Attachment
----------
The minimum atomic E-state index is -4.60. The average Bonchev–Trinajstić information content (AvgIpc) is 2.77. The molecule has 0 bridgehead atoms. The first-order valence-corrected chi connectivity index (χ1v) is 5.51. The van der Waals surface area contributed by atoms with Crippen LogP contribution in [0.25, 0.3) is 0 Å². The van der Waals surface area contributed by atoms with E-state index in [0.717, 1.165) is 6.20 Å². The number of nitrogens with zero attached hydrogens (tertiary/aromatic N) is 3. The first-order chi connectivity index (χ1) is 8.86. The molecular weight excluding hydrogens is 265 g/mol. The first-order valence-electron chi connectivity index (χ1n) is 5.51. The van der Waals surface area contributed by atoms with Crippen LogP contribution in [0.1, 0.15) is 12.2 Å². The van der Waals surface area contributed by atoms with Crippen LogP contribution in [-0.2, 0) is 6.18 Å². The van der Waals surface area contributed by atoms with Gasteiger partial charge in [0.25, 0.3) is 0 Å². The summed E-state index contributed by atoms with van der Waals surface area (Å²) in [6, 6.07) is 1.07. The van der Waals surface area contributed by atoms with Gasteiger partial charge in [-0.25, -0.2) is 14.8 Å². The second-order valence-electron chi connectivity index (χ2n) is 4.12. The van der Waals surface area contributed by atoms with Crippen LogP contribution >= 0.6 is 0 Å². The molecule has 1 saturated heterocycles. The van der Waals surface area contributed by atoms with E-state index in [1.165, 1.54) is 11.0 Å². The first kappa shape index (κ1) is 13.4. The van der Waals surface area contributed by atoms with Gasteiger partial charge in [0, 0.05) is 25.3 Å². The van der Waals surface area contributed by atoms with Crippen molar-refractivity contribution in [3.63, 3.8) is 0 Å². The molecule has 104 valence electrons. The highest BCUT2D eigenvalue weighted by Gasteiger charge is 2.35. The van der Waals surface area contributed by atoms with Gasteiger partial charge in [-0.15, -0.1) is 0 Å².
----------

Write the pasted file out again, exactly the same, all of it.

The minimum atomic E-state index is -4.60. The average Bonchev–Trinajstić information content (AvgIpc) is 2.77. The molecule has 0 bridgehead atoms. The first-order valence-corrected chi connectivity index (χ1v) is 5.51. The van der Waals surface area contributed by atoms with Crippen LogP contribution in [0.25, 0.3) is 0 Å². The van der Waals surface area contributed by atoms with E-state index in [0.717, 1.165) is 6.20 Å². The number of nitrogens with zero attached hydrogens (tertiary/aromatic N) is 3. The first-order chi connectivity index (χ1) is 8.86. The molecular weight excluding hydrogens is 265 g/mol. The first-order valence-electron chi connectivity index (χ1n) is 5.51. The van der Waals surface area contributed by atoms with Crippen LogP contribution in [0.1, 0.15) is 12.2 Å². The van der Waals surface area contributed by atoms with Crippen LogP contribution in [-0.2, 0) is 6.18 Å². The van der Waals surface area contributed by atoms with Gasteiger partial charge in [0.25, 0.3) is 0 Å². The summed E-state index contributed by atoms with van der Waals surface area (Å²) in [6, 6.07) is 1.07. The van der Waals surface area contributed by atoms with Gasteiger partial charge in [-0.25, -0.2) is 14.8 Å². The second-order valence-electron chi connectivity index (χ2n) is 4.12. The van der Waals surface area contributed by atoms with Crippen LogP contribution >= 0.6 is 0 Å². The molecule has 1 saturated heterocycles. The van der Waals surface area contributed by atoms with E-state index in [1.165, 1.54) is 11.0 Å². The first kappa shape index (κ1) is 13.4. The van der Waals surface area contributed by atoms with Gasteiger partial charge in [0, 0.05) is 25.3 Å². The van der Waals surface area contributed by atoms with Crippen molar-refractivity contribution in [3.63, 3.8) is 0 Å². The molecule has 104 valence electrons. The highest BCUT2D eigenvalue weighted by Gasteiger charge is 2.35. The van der Waals surface area contributed by atoms with Gasteiger partial charge in [-0.15, -0.1) is 0 Å².